Online access to doctors' notes: Patient concerns about privacy

Elisabeth Vodicka, Roanne Mejilla, Suzanne G. Leveille, James D. Ralston, Jonathan D. Darer, Tom Delbanco, Jan Walker, Joann G. Elmore

Research output: Contribution to journalArticlepeer-review

58 Scopus citations


Background: Offering patients online access to medical records, including doctors' visit notes, holds considerable potential to improve care. However, patients may worry about loss of privacy when accessing personal health information through Internet-based patient portals. The OpenNotes study provided patients at three US health care institutions with online access to their primary care doctors' notes and then collected survey data about their experiences, including their concerns about privacy before and after participation in the intervention. Objective: To identify patients' attitudes toward privacy when given electronic access to their medical records, including visit notes. Methods: The design used a nested cohort study of patients surveyed at baseline and after a 1-year period during which they were invited to read their visit notes through secure patient portals. Participants consisted of 3874 primary care patients from Beth Israel Deaconess Medical Center (Boston, MA), Geisinger Health System (Danville, PA), and Harborview Medical Center (Seattle, WA) who completed surveys before and after the OpenNotes intervention. The measures were patient-reported levels of concern regarding privacy associated with online access to visit notes. Results: 32.91% of patients (1275/3874 respondents) reported concerns about privacy at baseline versus 36.63% (1419/3874 respondents) post-intervention. Baseline concerns were associated with non-white race/ethnicity and lower confidence in communicating with doctors, but were not associated with choosing to read notes or desire for continued online access post-intervention (nearly all patients with notes available chose to read them and wanted continued access). While the level of concern among most participants did not change during the intervention, 15.54% (602/3874 respondents, excluding participants who responded "don't know") reported more concern post-intervention, and 12.73% (493/3874 respondents, excluding participants who responded "don't know") reported less concern. Conclusions: When considering online access to visit notes, approximately one-third of patients had concerns about privacy at baseline and post-intervention. These perceptions did not deter participants from accessing their notes, suggesting that the benefits of online access to medical records may outweigh patients' perceived risks to privacy.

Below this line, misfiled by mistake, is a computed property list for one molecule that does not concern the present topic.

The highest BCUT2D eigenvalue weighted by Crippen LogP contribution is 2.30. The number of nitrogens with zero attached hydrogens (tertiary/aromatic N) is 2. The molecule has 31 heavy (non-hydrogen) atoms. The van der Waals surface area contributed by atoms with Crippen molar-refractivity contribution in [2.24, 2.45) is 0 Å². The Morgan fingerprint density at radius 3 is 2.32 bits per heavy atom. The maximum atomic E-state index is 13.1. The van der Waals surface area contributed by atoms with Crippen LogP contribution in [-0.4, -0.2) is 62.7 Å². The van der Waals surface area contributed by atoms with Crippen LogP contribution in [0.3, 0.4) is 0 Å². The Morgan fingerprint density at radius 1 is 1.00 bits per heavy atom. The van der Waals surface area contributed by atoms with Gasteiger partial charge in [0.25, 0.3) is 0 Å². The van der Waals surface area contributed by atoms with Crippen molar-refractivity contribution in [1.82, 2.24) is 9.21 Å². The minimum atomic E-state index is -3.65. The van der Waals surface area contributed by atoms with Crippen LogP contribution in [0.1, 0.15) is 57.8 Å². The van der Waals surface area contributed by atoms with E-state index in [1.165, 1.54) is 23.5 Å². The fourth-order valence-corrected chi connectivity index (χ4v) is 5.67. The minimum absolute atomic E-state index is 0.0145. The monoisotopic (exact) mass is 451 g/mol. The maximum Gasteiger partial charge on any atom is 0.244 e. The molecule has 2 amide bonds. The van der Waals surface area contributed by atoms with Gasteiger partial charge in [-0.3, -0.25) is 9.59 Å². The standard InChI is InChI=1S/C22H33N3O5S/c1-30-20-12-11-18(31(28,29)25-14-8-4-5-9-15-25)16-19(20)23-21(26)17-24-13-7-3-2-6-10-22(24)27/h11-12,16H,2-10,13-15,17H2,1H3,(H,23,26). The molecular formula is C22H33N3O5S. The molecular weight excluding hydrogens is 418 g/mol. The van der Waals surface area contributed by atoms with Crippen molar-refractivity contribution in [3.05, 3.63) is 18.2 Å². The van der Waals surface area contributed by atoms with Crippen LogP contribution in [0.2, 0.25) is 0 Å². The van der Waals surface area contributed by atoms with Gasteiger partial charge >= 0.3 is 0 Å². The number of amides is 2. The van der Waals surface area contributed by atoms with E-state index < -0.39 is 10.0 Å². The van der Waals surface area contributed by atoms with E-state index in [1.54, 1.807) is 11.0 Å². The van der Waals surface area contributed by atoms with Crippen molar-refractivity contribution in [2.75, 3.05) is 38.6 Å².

Original languageEnglish (US)
Article numbere208
JournalJournal of medical Internet research
Issue number9
StatePublished - Sep 2013
Externally publishedYes


  • Consumer health informatics
  • Electronic medical records
  • Patient access to records
  • Patient portals
  • Personal health records
  • Privacy

ASJC Scopus subject areas

  • Health Informatics


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